About the Collection
Jesse John Bennett
by Jeffrey S. Hardy
Jesse John Bennett was born on 25 July 1869 in Meadow, Millard County, Utah, to Hiram Bell Bennett and Ellen Greenhalgh. At the time of his birth, Meadow was a small community consisting of fewer than two hundred people, all members of the Church of Jesus Christ of Latter-day Saints. Through the influence of his father, the bishop of the church in that community, Jesse was baptized at the age of eight, on 15 September 1877. As a youth he likely attended the small school that had been organized by his father’s first wife, Martha, and later took classes at the Millard Stake Academy in Fillmore. He also sang in the Sunday School choir and served as treasurer of the primary organization of the Church.
In 1889 Jesse became one of the first young men from Meadow to be called on a proselytizing mission for the LDS Church. He was appointed to labor in the Samoan mission, which had been established only a year previously. He left home on 20 May 1889, feeling “joyous…to know that [he] was going to preach the gospel of Jesus Christ.”1 A faith-promoting experience occurred the day after Jesse and his three traveling companions arrived in Samoa on 16 June 1889: Elder Brigham Smoot drowned in the ocean while bathing and was healed by a priesthood blessing. Of this incident Jesse remarked in his diary: “We all thought it was a manifestation of the power of God.”2 The following day Jesse was assigned to Tutuila, the main island of what is now American Samoa, and Aunuu, a small adjoining island; he spent his entire mission laboring on these two islands.
The first months of Jesse”s mission were spent building a home, studying the language, and learning how to teach the gospel. During this time he frequently tired of having little to do, as he could not communicate with natives; one journal entry from this period reads: “I write a while study a while and eat a while and the day gradually wears away.”3 By the end of 1889, however, Jesse was able to preach, sing, and pray in Samoan, and commenced conducting tours of the islands, stopping to teach the gospel in villages and acquiring food and shelter from the local natives. In this manner Jesse was able to convert and baptize twenty people over the course of his mission. After three years in Samoa Jesse received his release to return home; he arrived in Meadow on 19 July 1892, noting that “it seemed as though everything had changed and there were very few of the old cows that I knew.”4
After returning home Jesse taught school in Meadow in the newly constructed schoolhouse along with a young lady named Rachel Beckstrand. They soon courted and married and Jesse engaged in farming in order to support his growing family that eventually included eight boys. He also worked for a time as principal of the local school and when the town of Meadow was incorporated in 1910 Jesse participated on the first town board. In the Church he served as first counselor of the Young Men’s Mutual Improvement Association from 1906 to 1910, and as president of that organization for the following two years. He then served as bishop of the Meadow Ward from 1912 to 1927, overseeing the spiritual life of the approximately four hundred people of the community. Jesse John Bennett died at home in Meadow on 22 September 1949.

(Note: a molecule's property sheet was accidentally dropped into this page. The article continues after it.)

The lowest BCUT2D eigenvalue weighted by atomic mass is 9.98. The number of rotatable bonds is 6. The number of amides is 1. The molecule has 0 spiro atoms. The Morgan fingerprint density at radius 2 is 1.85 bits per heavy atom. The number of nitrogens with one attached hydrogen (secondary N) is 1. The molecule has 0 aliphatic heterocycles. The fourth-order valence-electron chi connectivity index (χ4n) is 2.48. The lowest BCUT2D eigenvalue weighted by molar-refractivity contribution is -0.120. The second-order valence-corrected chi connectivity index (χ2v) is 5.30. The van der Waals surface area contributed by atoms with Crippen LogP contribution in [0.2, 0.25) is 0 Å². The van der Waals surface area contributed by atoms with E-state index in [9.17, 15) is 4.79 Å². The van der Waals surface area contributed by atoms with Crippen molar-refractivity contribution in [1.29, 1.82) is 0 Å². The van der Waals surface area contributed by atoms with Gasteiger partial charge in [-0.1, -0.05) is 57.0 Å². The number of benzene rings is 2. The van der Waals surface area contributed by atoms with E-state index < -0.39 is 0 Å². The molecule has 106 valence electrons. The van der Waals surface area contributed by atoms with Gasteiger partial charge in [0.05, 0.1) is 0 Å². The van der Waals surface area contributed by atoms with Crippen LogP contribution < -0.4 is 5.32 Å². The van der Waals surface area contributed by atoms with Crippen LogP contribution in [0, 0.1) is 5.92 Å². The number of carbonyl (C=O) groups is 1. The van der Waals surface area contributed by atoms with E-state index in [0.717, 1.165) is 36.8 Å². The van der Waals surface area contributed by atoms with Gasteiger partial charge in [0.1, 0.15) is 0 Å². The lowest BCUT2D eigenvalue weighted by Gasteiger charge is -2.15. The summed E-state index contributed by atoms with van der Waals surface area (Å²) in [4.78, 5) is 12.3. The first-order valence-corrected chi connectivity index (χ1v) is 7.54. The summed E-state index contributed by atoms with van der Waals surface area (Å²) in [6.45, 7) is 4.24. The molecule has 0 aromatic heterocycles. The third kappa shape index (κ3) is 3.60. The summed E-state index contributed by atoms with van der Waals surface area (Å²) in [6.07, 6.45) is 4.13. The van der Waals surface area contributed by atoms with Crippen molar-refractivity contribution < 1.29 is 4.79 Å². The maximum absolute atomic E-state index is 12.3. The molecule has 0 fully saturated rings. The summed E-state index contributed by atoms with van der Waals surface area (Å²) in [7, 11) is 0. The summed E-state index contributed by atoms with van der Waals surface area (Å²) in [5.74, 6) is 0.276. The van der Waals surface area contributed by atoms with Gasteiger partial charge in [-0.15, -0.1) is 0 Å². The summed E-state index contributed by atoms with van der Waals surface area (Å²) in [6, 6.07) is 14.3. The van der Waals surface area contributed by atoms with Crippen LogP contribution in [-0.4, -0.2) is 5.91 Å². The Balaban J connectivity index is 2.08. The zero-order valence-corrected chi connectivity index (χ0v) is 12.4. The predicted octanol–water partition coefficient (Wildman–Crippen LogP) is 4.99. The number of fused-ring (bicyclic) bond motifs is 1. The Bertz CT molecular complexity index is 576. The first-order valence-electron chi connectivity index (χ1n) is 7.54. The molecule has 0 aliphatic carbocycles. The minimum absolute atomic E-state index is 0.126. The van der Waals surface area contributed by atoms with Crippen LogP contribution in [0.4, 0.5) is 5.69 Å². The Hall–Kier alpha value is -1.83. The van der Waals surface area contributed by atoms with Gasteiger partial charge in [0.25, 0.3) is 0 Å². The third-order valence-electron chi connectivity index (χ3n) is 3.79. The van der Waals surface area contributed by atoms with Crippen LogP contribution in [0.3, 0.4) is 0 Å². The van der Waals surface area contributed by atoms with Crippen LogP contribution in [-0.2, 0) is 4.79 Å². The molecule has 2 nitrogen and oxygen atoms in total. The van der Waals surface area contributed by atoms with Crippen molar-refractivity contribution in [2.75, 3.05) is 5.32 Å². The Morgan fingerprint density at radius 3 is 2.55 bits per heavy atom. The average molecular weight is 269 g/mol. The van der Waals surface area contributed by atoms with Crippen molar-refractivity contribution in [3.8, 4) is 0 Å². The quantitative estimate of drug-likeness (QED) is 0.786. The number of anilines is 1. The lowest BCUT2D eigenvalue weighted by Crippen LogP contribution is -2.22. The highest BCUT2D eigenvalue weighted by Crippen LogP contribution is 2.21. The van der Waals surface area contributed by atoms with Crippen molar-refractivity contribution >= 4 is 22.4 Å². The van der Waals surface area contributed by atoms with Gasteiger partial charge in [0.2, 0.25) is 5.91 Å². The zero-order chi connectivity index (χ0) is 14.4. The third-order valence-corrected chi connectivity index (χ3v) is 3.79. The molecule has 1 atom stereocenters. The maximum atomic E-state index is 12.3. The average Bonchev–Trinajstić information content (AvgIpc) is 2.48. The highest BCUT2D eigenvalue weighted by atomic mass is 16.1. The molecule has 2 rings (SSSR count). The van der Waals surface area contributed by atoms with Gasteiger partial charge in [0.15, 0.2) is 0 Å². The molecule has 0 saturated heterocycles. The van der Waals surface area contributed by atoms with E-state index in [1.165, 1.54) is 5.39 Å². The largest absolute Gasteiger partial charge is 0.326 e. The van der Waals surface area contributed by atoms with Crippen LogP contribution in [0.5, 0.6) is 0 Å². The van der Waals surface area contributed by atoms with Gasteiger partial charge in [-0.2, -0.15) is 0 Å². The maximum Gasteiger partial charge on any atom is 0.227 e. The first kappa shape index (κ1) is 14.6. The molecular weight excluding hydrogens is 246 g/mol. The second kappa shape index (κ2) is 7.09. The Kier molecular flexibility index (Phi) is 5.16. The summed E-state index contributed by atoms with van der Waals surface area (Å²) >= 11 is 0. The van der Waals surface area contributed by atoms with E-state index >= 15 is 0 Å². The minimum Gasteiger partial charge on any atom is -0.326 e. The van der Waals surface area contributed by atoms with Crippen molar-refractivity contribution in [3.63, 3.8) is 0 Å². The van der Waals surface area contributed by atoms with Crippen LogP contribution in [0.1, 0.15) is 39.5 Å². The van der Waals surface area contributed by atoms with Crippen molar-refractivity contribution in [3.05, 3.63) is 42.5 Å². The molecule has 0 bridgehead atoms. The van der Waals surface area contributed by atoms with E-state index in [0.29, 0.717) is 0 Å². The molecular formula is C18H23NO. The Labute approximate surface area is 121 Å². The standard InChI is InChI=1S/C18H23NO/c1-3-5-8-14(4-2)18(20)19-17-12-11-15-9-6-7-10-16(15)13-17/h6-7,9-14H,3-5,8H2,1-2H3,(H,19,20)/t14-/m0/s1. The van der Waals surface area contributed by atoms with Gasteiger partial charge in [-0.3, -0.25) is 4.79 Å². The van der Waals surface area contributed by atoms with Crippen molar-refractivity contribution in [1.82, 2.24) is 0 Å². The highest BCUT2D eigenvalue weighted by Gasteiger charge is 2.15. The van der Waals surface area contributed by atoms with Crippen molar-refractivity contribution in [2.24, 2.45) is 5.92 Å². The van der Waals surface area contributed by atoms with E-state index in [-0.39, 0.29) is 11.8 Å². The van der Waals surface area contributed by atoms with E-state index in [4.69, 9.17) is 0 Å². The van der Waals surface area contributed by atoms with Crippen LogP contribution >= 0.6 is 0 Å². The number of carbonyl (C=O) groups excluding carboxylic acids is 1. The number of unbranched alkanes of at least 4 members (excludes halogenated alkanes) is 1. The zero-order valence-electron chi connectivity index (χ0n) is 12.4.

1 Jesse J. Bennett. “Diary, 1889,” 20 May 1889. MSS 1406, L. Tom Perry Special Collections, Harold B. Lee Library, Brigham Young University.
2 Ibid., 17 June 1889.
3 Ibid., 23 August 1889.
4 Bennett, “Diary, 1891–1892,” 19 July 1892.
Ancestral File. Salt Lake City: The Church of Jesus Christ of Latter-day Saints, 2002. 10 March available from http://www.familysearch.org.
Bennett, Connie. Index for Milestones of Millard: A Century of History of Millard County, 1851–1951. Spanish Fork, Utah: J-Mart Publishing, .
Bennett, Jesse J. “Diaries, 1889–1892.” MSS 1406, L. Tom Perry Special Collections, Harold B. Lee Library, Brigham Young University.
Day, Stella H. Milestones of Millard: 100 Years of history of Millard County. Springville, Utah: Art City Publishing Company, 1951.
Jackson, Richard H. “Meadow, Millard County, Utah: The Geography of a Small Mormon Agricultural Community.” Master’s Thesis, Brigham Young University, 1966.
Jenson, Andrew. Latter-day Saint Biographical Encyclopedia: A Compilation of Biographical Sketches of Prominent Men and Women in The Church of Jesus Christ of Latter-day Saints. Vol. 4. Salt Lake City: Andrew Jenson Historical Co., 1901–1934.
United States Census, 1920. Provo, Utah: MyFamily.com Inc., 2003. 17 February 2003 available from http://www.ancestry.com/search/rectype/census/usfedcen/main.htm.